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A Guide to Fund Management

Designer: book-textbook-store

$729.08

The fund management industry performs the professional management and administration of investment assets on behalf of its clients. The terms fund or asset management are used to refer to the management of all forms of institutional investment, as well as the collective management of the wealth of private individuals. As a result, it is a large and important financial industry segment. In 2010, the industry had some US$62 trillion of assets under management, generating fee revenue of over US$500bn.

In order to capture the revenue opportunity senior officers in fund management companies have to apply best practice and understand operational issues. This is not as easy as it sounds. They have numerous calls on their time and their core focus should always be investment performance. It was to address the resultant time optimisation dilemma that this guide was compiled.

This book gathers together accepted industry best practice, structure, operations and procedures. As a result, readers can spend less time rummaging through industry white papers and more time on the strategic direction of the firm.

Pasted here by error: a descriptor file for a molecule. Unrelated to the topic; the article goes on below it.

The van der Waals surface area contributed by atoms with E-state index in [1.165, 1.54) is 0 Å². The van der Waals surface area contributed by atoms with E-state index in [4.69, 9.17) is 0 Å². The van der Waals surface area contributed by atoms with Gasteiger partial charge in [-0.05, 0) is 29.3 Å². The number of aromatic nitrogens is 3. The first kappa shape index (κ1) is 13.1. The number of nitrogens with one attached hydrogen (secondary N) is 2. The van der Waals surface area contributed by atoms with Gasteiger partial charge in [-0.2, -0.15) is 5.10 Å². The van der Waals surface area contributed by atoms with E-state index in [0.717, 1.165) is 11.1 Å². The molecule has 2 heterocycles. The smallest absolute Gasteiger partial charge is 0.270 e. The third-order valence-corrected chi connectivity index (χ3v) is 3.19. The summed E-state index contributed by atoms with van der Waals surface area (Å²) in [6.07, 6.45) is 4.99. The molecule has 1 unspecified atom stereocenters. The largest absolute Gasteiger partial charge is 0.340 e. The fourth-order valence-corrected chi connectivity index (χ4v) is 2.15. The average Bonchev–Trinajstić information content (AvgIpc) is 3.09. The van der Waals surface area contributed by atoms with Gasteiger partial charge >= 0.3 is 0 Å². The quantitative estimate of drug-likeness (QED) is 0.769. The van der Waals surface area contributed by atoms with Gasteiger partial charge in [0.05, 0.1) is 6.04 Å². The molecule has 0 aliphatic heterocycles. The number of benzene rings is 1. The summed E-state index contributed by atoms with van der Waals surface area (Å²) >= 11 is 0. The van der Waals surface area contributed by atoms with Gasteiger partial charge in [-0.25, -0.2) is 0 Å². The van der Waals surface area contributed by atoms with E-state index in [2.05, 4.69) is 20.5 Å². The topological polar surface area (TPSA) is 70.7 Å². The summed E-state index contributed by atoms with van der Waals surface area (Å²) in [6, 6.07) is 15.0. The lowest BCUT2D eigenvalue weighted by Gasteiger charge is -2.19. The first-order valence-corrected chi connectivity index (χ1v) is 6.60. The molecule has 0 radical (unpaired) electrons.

The guide is up to date, which is something that immediately makes it more relevant than the multitude of papers and operational notes that senior management is confronted with. It aims to offer one stop shopping on how to run a firm, addressing such issues as:

1. The different approaches to fund management
2. Revenue models
3. Complex regulation
4. Legal structures
5. Best practices and how to implement them
6. Performance generation and persistence
7. Clear and concise operational descriptions and functions
8. How to make the firm client centric
9. Product development
10. The threat and opportunities from alternatives to mainstream asset management

In addressing these issues, this guide should assist directors, executive committee, finance committee, investment committee, asset managers, and consultants in effectively managing, monitoring, and evaluating the operations of a fund manager.

The guide is written in plain English, which should prove refreshing to those daunted by the regulatory overlay. In that way it should also help senior officers ensure compliance with fiduciary and prudent investor responsibilities. The guide can also be used as an educational tool.

The following pages set forth typical structures used by fund management firms to build their business. It is written in a way that will help senior management maintain the consistency of the investment processes, something which is necessary to produce good long-term performance and hence success.

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